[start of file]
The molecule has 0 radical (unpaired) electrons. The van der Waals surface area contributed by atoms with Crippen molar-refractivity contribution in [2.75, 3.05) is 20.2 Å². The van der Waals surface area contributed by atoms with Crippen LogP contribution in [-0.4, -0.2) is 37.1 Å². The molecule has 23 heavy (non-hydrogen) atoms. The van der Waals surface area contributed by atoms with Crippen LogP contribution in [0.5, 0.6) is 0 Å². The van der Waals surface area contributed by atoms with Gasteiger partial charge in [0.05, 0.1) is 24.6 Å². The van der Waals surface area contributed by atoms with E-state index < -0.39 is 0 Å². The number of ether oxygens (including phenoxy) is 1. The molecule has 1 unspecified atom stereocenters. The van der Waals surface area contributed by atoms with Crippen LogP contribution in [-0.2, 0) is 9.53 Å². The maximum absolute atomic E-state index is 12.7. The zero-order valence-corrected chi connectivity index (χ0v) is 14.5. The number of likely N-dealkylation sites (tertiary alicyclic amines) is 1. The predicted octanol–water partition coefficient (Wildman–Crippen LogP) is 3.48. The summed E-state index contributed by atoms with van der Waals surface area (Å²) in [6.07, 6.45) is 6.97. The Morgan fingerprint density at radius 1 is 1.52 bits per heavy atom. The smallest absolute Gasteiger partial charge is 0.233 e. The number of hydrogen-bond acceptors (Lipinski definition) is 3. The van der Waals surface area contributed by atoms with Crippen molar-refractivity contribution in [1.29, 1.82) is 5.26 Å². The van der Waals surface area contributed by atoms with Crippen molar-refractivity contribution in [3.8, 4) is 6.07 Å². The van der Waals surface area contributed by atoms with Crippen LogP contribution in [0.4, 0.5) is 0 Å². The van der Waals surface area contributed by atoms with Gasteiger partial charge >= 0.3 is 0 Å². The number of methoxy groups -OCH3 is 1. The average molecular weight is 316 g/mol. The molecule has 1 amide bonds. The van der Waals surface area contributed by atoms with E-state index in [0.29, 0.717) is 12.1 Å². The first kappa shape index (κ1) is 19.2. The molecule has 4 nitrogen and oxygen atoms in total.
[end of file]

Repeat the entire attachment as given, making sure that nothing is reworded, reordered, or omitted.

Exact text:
The molecule has 0 radical (unpaired) electrons. The van der Waals surface area contributed by atoms with Crippen molar-refractivity contribution in [2.75, 3.05) is 20.2 Å². The van der Waals surface area contributed by atoms with Crippen LogP contribution in [-0.4, -0.2) is 37.1 Å². The molecule has 23 heavy (non-hydrogen) atoms. The van der Waals surface area contributed by atoms with Crippen LogP contribution in [0.5, 0.6) is 0 Å². The van der Waals surface area contributed by atoms with Gasteiger partial charge in [0.05, 0.1) is 24.6 Å². The van der Waals surface area contributed by atoms with E-state index < -0.39 is 0 Å². The number of ether oxygens (including phenoxy) is 1. The molecule has 1 unspecified atom stereocenters. The van der Waals surface area contributed by atoms with Crippen LogP contribution in [-0.2, 0) is 9.53 Å². The maximum absolute atomic E-state index is 12.7. The zero-order valence-corrected chi connectivity index (χ0v) is 14.5. The number of likely N-dealkylation sites (tertiary alicyclic amines) is 1. The predicted octanol–water partition coefficient (Wildman–Crippen LogP) is 3.48. The summed E-state index contributed by atoms with van der Waals surface area (Å²) in [6.07, 6.45) is 6.97. The Morgan fingerprint density at radius 1 is 1.52 bits per heavy atom. The smallest absolute Gasteiger partial charge is 0.233 e. The number of hydrogen-bond acceptors (Lipinski definition) is 3. The van der Waals surface area contributed by atoms with Crippen molar-refractivity contribution in [1.29, 1.82) is 5.26 Å². The van der Waals surface area contributed by atoms with Crippen molar-refractivity contribution in [3.8, 4) is 6.07 Å². The van der Waals surface area contributed by atoms with Crippen LogP contribution in [0.4, 0.5) is 0 Å². The van der Waals surface area contributed by atoms with Gasteiger partial charge >= 0.3 is 0 Å². The number of methoxy groups -OCH3 is 1. The average molecular weight is 316 g/mol. The molecule has 1 amide bonds. The van der Waals surface area contributed by atoms with E-state index in [0.29, 0.717) is 12.1 Å². The first kappa shape index (κ1) is 19.2. The molecule has 4 nitrogen and oxygen atoms in total.